About this blogger:
A theorist, organist, and conductor, Jeff Ostrowski holds his B.M. in Music Theory from the University of Kansas (2004), and did graduate work in Musicology. He serves as choirmaster for the new FSSP parish in Los Angeles, where he resides with his wife and children.
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“If the right is given to African tribes to include their pagan traditions in the liturgy, I think the same should also be given to the rite of a thousand year-old Christian Church, based on a much older Roman tradition.”
— Professor László Dobszay

1965 English Mass Demonstration "Sign Of Peace"
published 16 June 2013 by Jeff Ostrowski

ROBABLY NINETY PERCENT of my blog entries are “made-to-order.” In other words, I write them when I feel inspired. The remaining ten percent are not “time sensitive” — that is, I keep them in reserve for a rainy day. Many of these are articles I wrote years ago, but never published for one reason or another. Today’s blog entry is one of the “ten percent.” I decided to release it because I saw a discussion on the NLM Blog about the “Sign of Peace.”

Monsignor Francis P. Schmitt documented the tumultuous introduction of the Novus Ordo Missae (which is now called the Ordinary Form). We have quoted him in the past, and we shall continue to do so. There’s a lot more material and some is quite interesting!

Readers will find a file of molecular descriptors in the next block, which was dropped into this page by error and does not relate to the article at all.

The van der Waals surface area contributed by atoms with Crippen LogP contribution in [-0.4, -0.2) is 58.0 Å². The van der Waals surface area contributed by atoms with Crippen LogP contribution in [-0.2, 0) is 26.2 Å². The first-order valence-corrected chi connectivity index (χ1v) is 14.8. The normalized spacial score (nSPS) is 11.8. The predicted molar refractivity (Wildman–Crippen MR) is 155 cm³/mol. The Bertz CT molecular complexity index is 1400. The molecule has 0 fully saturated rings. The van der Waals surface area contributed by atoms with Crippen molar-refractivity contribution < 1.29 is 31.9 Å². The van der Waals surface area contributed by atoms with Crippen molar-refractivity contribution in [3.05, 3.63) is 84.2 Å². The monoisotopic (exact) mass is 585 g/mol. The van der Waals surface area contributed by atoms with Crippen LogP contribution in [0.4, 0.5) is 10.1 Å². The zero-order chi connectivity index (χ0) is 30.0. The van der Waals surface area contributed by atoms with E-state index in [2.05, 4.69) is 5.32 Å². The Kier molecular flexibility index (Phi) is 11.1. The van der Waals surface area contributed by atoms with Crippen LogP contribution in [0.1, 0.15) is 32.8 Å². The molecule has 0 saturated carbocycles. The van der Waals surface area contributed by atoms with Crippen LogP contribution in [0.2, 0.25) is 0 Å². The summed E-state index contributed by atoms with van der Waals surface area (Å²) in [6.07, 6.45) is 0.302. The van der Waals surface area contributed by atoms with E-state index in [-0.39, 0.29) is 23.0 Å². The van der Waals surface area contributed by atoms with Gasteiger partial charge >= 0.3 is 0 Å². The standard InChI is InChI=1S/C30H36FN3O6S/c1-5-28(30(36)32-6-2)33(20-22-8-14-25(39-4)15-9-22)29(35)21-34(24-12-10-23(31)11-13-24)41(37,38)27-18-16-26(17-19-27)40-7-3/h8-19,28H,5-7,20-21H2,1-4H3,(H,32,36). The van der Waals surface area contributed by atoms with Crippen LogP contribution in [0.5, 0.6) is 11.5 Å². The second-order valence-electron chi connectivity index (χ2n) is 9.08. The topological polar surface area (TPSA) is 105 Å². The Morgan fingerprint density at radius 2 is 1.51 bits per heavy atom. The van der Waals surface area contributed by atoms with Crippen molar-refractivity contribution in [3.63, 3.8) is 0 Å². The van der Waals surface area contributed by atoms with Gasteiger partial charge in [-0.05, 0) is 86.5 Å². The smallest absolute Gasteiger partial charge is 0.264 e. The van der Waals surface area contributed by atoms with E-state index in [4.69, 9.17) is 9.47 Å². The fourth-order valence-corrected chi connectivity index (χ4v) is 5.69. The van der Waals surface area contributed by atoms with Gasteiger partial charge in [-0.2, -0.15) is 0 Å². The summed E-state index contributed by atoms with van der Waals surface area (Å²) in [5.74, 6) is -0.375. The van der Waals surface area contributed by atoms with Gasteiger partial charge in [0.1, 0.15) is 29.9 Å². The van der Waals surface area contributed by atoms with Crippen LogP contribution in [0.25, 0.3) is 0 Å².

In 1965, Msgr. Schmitt described a “Demonstration Mass” in which he took part. At the bottom of this blog, I give a link to the full article. Here is an excerpt from the article:

On the structural side, I would only mention the boy-scout hand-shake which replaces the Pax, and which the promoters wish to be fairly noisy. It is no reflection on the reverential, if let’s-play-house, attitude of the ministers and participants of the dry-run I observed to state that the lady with whom I shook hands accused me of trying to steal her bracelet.

Wow! So the handshake started all the way back in 1965! I didn’t know that. Here in South Texas, people give a “hippie peace sign” to one another in the pews. I remember being pretty scandalized when I first saw it. After all, this is Church! But I digress . . .

Here’s another interesting quote from Msgr. Schmitt about early attempts at the “Sung Canon,” which I wrote about towards the end of a rejected article:

The most successful portion of the demonstration musically, is the adaptation of the Canon of the Mass to the formula of the Exultet.

Finally, here’s the entire article:

      * *  1965 Article by Fr. Frank Schmitt: “English Mass Demonstration” [pdf]